An exposure count indicator 24 for providing a visible indication of the number of frames that remain to be exposed on the filmstrip is shown in FIGS. 1 and 2.

The exposure count indicator 24 includes a peripherally toothed counter dial or disk 26 having a numerical scale 28 of successive exposure count indicia 30 that are evenly spaced from one another in a circle and range from the number “24 to the number “0”. The counter dial 26 is rotatably supported on a fixed pin 32 that projects from the rear cover part 14 into a center bearing hole 34 in the counter dial. Placing the counter dial 26 on the rear cover part 14, facing rearward, makes it easy to view the indicia 30. Further advantages of this placement are described in prior art U.S. Pat. No. 5,832,322.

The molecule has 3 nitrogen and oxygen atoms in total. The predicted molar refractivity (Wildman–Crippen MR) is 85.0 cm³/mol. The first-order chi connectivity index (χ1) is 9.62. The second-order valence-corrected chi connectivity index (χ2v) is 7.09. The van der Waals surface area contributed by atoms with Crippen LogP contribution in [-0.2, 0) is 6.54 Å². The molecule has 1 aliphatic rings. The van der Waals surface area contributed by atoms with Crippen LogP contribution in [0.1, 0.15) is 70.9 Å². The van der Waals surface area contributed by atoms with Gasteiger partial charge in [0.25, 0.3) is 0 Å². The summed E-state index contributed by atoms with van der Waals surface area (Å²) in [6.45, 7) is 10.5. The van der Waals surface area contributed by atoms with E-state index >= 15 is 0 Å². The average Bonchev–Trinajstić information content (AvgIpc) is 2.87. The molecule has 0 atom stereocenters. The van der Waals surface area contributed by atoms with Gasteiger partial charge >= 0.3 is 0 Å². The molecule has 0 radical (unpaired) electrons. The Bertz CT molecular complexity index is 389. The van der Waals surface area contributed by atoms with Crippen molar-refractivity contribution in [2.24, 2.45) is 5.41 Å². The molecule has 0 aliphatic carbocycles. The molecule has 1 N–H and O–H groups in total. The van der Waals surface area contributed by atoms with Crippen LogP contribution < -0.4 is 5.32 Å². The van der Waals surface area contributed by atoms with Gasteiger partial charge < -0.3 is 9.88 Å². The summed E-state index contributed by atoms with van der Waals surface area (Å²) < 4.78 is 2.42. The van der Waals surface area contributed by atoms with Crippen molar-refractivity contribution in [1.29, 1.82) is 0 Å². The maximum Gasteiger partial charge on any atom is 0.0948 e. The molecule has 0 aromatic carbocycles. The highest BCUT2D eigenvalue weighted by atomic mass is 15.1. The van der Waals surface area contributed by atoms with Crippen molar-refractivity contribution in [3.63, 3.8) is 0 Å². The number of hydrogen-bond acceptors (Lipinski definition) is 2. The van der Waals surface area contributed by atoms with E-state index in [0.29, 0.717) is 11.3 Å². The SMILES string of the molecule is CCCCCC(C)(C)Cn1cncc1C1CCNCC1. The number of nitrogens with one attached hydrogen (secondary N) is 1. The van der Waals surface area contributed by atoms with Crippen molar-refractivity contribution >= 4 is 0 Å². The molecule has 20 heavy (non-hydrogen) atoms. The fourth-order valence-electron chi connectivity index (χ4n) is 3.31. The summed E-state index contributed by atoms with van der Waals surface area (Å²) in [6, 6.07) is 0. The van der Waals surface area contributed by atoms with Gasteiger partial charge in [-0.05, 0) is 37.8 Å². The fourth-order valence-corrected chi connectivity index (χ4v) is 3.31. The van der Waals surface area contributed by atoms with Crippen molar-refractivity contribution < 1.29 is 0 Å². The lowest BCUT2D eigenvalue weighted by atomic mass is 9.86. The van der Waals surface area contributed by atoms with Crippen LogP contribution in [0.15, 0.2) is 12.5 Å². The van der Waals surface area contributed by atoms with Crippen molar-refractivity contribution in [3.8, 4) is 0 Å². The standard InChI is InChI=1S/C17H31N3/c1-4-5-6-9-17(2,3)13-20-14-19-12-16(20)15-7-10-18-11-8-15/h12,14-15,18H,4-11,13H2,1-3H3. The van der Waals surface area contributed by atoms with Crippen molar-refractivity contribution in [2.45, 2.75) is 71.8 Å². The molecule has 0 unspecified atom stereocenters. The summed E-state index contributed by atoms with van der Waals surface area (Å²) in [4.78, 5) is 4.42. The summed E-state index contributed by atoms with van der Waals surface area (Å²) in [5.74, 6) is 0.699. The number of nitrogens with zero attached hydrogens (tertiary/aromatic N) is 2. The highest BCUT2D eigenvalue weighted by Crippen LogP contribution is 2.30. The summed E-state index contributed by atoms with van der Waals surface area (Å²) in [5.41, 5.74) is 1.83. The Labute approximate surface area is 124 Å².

The counter dial 26 is transparent and colorless. Each of the indicia 30 has exactly the same color (same hue, brightness, lightness and saturation), for example yellow, and like the counter dial 26 are transparent. The term “transparent” is used in the conventional sense as defined in a dictionary, i.e. “having the property of transmitting light without appreciable scattering so that bodies beyond are entirely visible”.

A label 36 is fixed to the rear cover part 14, to be superimposed to (beneath) the counter dial 26, and is opaque, i.e. not pervious to light. The label 36 has exactly the same color (same hue, brightness, lightness and saturation), for example yellow, as the indicia 30. This sameness of color between the indicia 30 and the label 36 renders the indicia invisible to prevent them from being viewed when looking at the counter dial 26. Thus, the label 36 can be referred to as a “concealer”.

The label 36 has a small viewing portion 38 which is white. The term “white” is used in the conventional sense as defined in the dictionary, i.e. “the achromatic object color of greatest lightness characteristically perceived to belong to objects that reflect diffusely nearly all light throughout the visible spectrum”.